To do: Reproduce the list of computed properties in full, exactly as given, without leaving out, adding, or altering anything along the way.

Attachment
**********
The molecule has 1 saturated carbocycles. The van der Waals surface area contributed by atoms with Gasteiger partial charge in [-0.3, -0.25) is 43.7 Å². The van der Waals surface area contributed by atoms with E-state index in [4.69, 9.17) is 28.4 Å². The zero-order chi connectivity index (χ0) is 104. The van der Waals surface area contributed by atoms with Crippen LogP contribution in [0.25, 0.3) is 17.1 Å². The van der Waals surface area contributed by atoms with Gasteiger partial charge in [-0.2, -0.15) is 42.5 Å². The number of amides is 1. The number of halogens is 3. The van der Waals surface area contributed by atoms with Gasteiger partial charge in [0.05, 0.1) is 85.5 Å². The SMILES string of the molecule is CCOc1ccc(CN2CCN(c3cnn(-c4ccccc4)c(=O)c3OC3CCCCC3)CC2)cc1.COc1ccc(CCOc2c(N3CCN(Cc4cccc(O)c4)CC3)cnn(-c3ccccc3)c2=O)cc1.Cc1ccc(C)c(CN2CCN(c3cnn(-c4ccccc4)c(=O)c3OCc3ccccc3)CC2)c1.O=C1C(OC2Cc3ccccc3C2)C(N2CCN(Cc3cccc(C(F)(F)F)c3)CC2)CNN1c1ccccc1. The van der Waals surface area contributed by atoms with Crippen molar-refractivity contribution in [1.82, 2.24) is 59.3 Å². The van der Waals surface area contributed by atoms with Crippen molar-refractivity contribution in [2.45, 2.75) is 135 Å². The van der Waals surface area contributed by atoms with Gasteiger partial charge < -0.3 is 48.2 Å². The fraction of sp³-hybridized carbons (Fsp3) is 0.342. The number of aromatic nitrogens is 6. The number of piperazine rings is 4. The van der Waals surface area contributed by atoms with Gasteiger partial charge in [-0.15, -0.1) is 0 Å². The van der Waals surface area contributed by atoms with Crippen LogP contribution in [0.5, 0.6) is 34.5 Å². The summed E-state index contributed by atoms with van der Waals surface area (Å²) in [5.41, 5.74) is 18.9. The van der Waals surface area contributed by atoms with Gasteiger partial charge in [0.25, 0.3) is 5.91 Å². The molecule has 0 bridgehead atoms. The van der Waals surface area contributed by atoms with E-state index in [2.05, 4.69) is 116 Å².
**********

The molecule has 1 saturated carbocycles. The van der Waals surface area contributed by atoms with Gasteiger partial charge in [-0.3, -0.25) is 43.7 Å². The van der Waals surface area contributed by atoms with E-state index in [4.69, 9.17) is 28.4 Å². The zero-order chi connectivity index (χ0) is 104. The van der Waals surface area contributed by atoms with Crippen LogP contribution in [0.25, 0.3) is 17.1 Å². The van der Waals surface area contributed by atoms with Gasteiger partial charge in [-0.2, -0.15) is 42.5 Å². The number of amides is 1. The number of halogens is 3. The van der Waals surface area contributed by atoms with Gasteiger partial charge in [0.05, 0.1) is 85.5 Å². The SMILES string of the molecule is CCOc1ccc(CN2CCN(c3cnn(-c4ccccc4)c(=O)c3OC3CCCCC3)CC2)cc1.COc1ccc(CCOc2c(N3CCN(Cc4cccc(O)c4)CC3)cnn(-c3ccccc3)c2=O)cc1.Cc1ccc(C)c(CN2CCN(c3cnn(-c4ccccc4)c(=O)c3OCc3ccccc3)CC2)c1.O=C1C(OC2Cc3ccccc3C2)C(N2CCN(Cc3cccc(C(F)(F)F)c3)CC2)CNN1c1ccccc1. The van der Waals surface area contributed by atoms with Crippen molar-refractivity contribution in [1.82, 2.24) is 59.3 Å². The van der Waals surface area contributed by atoms with Crippen molar-refractivity contribution in [2.45, 2.75) is 135 Å². The van der Waals surface area contributed by atoms with Gasteiger partial charge < -0.3 is 48.2 Å². The fraction of sp³-hybridized carbons (Fsp3) is 0.342. The number of aromatic nitrogens is 6. The number of piperazine rings is 4. The van der Waals surface area contributed by atoms with Gasteiger partial charge in [-0.15, -0.1) is 0 Å². The van der Waals surface area contributed by atoms with Crippen LogP contribution in [0.5, 0.6) is 34.5 Å². The summed E-state index contributed by atoms with van der Waals surface area (Å²) in [5.41, 5.74) is 18.9. The van der Waals surface area contributed by atoms with Gasteiger partial charge in [0.25, 0.3) is 5.91 Å². The molecule has 0 bridgehead atoms. The van der Waals surface area contributed by atoms with E-state index in [2.05, 4.69) is 116 Å².